The U.S. EPA’s updated Waste Reduction Model (WARM) tool accounts for CRTs’ falling share of mixed electronics waste streams and the fact that they are no longer being produced. | Justin Pinkney/Shutterstock

Another nail in the CRT coffin arrived in December in the form of the U.S. EPA’s updated Waste Reduction Model (WARM) tool.

Among other changes, the tool’s 16th version includes tweaks to the composition of the “mixed electronics” waste category, reflecting “more timely projections for the electronics waste stream,” according to the agency’s website. The tool now also excludes CRTs from its source-reduction tabulations for mixed electronics – in essence, no one’s producing CRTs anymore, so the source can be reduced no further.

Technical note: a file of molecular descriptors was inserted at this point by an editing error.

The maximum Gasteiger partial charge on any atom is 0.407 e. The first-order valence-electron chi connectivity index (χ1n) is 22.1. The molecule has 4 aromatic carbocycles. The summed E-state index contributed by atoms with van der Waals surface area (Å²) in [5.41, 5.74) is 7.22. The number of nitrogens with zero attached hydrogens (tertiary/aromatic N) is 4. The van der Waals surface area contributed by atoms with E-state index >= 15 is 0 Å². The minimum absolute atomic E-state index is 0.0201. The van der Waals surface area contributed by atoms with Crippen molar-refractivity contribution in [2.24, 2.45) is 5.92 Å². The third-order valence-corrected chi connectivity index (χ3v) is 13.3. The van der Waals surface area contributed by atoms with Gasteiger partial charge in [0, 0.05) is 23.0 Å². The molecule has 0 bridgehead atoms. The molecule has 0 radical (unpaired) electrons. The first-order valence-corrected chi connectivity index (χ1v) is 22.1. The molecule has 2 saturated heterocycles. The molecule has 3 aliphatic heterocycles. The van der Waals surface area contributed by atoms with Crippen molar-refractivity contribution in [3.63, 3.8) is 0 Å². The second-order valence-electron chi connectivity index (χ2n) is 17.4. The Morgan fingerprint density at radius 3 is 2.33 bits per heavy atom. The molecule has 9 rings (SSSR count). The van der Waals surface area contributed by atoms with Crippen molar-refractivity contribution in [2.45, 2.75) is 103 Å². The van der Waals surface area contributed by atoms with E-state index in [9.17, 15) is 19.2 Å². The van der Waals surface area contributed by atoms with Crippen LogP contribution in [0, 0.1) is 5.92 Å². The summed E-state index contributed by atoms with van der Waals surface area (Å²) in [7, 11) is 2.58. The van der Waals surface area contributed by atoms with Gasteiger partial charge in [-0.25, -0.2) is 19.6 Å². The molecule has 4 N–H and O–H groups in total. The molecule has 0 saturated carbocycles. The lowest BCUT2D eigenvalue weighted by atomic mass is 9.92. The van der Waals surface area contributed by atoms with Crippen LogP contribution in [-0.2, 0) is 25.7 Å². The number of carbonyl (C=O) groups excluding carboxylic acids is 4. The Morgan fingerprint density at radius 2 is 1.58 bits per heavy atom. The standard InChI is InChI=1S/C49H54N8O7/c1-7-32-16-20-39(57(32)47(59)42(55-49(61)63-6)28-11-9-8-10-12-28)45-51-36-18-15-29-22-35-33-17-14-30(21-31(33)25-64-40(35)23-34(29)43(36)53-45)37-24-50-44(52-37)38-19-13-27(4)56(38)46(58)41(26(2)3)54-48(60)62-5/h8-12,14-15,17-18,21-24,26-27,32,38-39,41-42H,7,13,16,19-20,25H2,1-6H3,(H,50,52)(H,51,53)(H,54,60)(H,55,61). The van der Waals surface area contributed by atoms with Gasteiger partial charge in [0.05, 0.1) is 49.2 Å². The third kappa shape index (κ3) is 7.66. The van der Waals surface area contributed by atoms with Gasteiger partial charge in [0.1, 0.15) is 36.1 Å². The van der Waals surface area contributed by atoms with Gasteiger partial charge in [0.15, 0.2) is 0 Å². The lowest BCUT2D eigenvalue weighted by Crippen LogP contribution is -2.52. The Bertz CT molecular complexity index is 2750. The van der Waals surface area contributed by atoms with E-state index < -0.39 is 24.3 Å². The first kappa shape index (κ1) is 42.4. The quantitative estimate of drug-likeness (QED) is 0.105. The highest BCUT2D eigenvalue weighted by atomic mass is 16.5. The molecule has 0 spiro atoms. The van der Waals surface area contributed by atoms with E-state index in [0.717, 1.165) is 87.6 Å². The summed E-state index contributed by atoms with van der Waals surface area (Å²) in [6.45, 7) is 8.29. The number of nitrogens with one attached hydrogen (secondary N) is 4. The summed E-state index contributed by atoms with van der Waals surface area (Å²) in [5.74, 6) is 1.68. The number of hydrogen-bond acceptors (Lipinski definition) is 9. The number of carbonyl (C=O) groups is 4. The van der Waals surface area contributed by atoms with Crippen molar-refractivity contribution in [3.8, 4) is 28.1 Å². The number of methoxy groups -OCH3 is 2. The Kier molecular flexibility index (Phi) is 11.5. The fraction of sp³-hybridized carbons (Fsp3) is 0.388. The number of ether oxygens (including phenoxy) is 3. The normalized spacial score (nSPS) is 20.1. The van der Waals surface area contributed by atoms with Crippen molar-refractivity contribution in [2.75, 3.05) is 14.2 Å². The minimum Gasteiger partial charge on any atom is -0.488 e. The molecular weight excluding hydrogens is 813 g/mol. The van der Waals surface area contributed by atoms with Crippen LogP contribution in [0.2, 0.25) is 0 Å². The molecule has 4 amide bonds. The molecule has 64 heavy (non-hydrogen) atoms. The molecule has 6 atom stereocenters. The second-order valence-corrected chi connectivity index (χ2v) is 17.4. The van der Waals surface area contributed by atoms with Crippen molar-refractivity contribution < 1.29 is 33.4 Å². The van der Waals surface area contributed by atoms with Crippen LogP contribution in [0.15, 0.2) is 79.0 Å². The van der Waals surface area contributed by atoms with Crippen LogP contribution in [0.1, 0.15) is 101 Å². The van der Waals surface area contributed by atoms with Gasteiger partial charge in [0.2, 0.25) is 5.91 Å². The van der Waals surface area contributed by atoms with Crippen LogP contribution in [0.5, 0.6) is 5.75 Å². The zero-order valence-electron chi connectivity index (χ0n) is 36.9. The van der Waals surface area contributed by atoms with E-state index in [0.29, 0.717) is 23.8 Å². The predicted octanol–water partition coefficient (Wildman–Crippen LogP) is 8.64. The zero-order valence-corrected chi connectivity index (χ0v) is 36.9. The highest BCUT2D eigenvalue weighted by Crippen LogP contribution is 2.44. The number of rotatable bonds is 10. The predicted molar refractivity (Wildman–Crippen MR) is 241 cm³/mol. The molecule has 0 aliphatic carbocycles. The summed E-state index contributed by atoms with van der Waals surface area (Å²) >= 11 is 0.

The latest version of WARM is up for public comment online until Feb. 9. 

WARM has existed in some form since 1998, giving local governments and other organizations a way to compare the environmental and economic impacts of different waste management strategies, such as recycling, landfilling or source reduction, for dozens of material types. EPA has periodically updated the model over the years to incorporate reviews by experts as well as more detailed data on greenhouse gas emissions and other factors. 

The most recent update reflects several changes in the e-scrap industry, especially in the assumed composition of mixed electronics. The previous version of WARM, originally released in 2019, marked CRTs as 44% of the mixed electronics stream. That proportion is now down to 13%. Flat-panel displays, meanwhile, almost doubled to 45%, and portable electronic devices’ share more than doubled to 12%. 

It’s a notable downsizing of a notorious thorn in e-scrappers’ sides. Cleanup costs and legal penalties for stockpiles of bulky, low-value and toxic CRTs have reached into the millions of dollars in Arizona, Ohio, Wisconsin and elsewhere, with remediation efforts often dragging on for years.

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